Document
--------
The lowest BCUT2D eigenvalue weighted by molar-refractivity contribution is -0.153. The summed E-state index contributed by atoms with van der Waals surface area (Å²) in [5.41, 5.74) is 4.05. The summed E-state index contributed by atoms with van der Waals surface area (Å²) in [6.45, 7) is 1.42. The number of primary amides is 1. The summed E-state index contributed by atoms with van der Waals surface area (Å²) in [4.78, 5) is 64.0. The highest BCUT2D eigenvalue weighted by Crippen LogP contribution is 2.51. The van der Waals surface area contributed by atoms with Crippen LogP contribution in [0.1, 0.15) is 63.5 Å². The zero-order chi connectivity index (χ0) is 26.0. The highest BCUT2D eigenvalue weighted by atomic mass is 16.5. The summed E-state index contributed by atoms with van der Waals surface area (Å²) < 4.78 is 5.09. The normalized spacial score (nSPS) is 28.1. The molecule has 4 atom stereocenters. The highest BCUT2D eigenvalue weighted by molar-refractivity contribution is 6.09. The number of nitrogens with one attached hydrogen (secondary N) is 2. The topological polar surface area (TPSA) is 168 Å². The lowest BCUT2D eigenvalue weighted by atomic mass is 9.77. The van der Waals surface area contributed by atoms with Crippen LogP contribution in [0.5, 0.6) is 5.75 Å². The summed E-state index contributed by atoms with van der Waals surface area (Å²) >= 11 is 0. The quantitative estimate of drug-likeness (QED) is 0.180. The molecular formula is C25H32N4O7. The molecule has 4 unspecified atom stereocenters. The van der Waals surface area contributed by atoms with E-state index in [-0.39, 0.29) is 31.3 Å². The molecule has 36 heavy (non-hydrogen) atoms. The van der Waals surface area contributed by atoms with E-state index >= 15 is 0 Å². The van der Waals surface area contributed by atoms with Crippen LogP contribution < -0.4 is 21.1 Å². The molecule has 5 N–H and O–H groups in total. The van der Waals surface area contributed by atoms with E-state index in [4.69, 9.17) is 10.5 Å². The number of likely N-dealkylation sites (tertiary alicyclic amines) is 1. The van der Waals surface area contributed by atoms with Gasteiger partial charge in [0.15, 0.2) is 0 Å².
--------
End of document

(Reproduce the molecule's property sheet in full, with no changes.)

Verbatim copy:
The lowest BCUT2D eigenvalue weighted by molar-refractivity contribution is -0.153. The summed E-state index contributed by atoms with van der Waals surface area (Å²) in [5.41, 5.74) is 4.05. The summed E-state index contributed by atoms with van der Waals surface area (Å²) in [6.45, 7) is 1.42. The number of primary amides is 1. The summed E-state index contributed by atoms with van der Waals surface area (Å²) in [4.78, 5) is 64.0. The highest BCUT2D eigenvalue weighted by Crippen LogP contribution is 2.51. The van der Waals surface area contributed by atoms with Crippen LogP contribution in [0.1, 0.15) is 63.5 Å². The zero-order chi connectivity index (χ0) is 26.0. The highest BCUT2D eigenvalue weighted by atomic mass is 16.5. The summed E-state index contributed by atoms with van der Waals surface area (Å²) < 4.78 is 5.09. The normalized spacial score (nSPS) is 28.1. The molecule has 4 atom stereocenters. The highest BCUT2D eigenvalue weighted by molar-refractivity contribution is 6.09. The number of nitrogens with one attached hydrogen (secondary N) is 2. The topological polar surface area (TPSA) is 168 Å². The lowest BCUT2D eigenvalue weighted by atomic mass is 9.77. The van der Waals surface area contributed by atoms with Crippen LogP contribution in [0.5, 0.6) is 5.75 Å². The summed E-state index contributed by atoms with van der Waals surface area (Å²) >= 11 is 0. The quantitative estimate of drug-likeness (QED) is 0.180. The molecular formula is C25H32N4O7. The molecule has 4 unspecified atom stereocenters. The van der Waals surface area contributed by atoms with E-state index in [-0.39, 0.29) is 31.3 Å². The molecule has 36 heavy (non-hydrogen) atoms. The van der Waals surface area contributed by atoms with E-state index >= 15 is 0 Å². The van der Waals surface area contributed by atoms with Crippen LogP contribution < -0.4 is 21.1 Å². The molecule has 5 N–H and O–H groups in total. The van der Waals surface area contributed by atoms with E-state index in [4.69, 9.17) is 10.5 Å². The number of likely N-dealkylation sites (tertiary alicyclic amines) is 1. The van der Waals surface area contributed by atoms with Gasteiger partial charge in [0.15, 0.2) is 0 Å².